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Stress Incontinence

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  • Stress Incontinence

    Stress incontinence is the unintentional or uncontrollable leakage of urine. It is a serious and embarrassing disorder, which can lead to social isolation. Stress incontinence typically occurs when certain kinds of physical movement puts pressure on your bladder. Laughing, sneezing, coughing, jumping, vigorous exercise, and heavy lifting can all cause stress incontinence. Any pressure placed on the abdomen and bladder can lead to the loss of urine. It’s important to remember that the term “stress” is used in a strictly physical sense when describing stress incontinence. Emotional stress is not a factor in this type of urinary disorder. The “stress” refers to excessive pressure on the bladder. Both men and women can have episodes of stress incontinence. 

  • Stress Incontinence

    In 2005, we estimated pneumococcal disease caused 136,000 deaths (46,000-253,000) comprising 10% of deaths in Indian children aged 1-59 months. The death rate for pneumococci was 106 per 100,000 (36-197), and more than two thirds of pneumococcal deaths were pneumonia-relate. Across regions, pneumococcal mortality ranged from 51-141 deaths per 100,000 1-59 months children and was highest in the Central and Eastern regions >50% of pneumococcal deaths occurred in four states with reported low rates of antibiotic use3: Bihar, Madhya Pradesh, Rajasthan, and Uttar Pradesh. The national rates of pneumococcal pneumonia, meninges, and NPNM were: 89.2 (30.7 – 164.6), 9.9 (3.9 – 18.3), and 5.4 (0.9 – 12.4), respectively.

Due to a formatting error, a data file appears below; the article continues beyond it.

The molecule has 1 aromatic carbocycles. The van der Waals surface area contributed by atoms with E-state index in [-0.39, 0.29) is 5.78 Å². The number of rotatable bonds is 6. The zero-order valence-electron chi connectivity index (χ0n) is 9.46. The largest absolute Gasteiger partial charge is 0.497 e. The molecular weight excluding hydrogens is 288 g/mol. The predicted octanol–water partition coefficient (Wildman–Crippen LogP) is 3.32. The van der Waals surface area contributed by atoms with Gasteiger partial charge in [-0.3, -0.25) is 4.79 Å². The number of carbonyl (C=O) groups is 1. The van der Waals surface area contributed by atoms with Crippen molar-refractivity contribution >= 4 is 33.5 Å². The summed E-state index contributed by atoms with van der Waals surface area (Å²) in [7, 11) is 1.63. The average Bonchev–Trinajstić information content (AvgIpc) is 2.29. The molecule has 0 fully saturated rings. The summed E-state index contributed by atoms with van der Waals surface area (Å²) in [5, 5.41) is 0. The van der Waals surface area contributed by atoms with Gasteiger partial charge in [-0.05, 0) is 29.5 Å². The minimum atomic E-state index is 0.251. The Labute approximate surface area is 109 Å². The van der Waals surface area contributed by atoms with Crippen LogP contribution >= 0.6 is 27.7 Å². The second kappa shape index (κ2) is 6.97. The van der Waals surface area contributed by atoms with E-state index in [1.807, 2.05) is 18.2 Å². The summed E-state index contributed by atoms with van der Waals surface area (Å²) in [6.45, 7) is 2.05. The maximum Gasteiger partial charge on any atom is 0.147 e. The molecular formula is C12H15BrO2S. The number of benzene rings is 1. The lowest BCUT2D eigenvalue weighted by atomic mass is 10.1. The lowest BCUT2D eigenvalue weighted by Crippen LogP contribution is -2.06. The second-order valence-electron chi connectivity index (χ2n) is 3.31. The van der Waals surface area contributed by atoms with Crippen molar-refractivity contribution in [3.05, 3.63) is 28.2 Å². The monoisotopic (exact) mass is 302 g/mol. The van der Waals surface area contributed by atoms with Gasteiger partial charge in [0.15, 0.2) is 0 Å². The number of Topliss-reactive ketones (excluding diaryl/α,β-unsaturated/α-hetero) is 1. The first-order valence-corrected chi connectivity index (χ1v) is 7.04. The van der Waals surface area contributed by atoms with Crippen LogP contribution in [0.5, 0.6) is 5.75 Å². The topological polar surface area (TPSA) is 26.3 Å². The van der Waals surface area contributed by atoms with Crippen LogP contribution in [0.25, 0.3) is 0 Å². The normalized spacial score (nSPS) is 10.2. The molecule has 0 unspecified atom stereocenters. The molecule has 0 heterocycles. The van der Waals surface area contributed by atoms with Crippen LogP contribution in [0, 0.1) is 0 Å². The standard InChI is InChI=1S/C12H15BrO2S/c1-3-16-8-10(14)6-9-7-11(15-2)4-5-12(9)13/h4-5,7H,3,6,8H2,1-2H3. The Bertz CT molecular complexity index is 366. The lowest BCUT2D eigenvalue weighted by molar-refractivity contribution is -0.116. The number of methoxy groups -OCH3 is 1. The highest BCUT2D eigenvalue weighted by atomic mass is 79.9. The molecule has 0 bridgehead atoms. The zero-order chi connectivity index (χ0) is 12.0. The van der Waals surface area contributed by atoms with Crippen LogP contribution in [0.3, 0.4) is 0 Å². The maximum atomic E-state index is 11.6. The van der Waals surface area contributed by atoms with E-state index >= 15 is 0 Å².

• Stress Incontinence

    You might also try to avoid the activities, such as jumping or jogging, that cause leakage. If you are a smoker, you should quit since nicotine can irritate the bladder and may contribute to your problem. You should also avoid caffeine and alcohol, because these beverages are bladder irritants. You might want to cut back on your overall fluid intake to reduce bladder pressure. The constant cough seen in smokers also contributes to the problem of stress incontinence. Pelvic Muscle Training For many women, pelvic muscle training (pelvic floor muscle exercises) can help treat stress incontinence. Kegel exercises make your sphincter and pelvic muscles stronger. To perform a Kegel, contract the muscles you use to stop the stream of urine when you urinate. 

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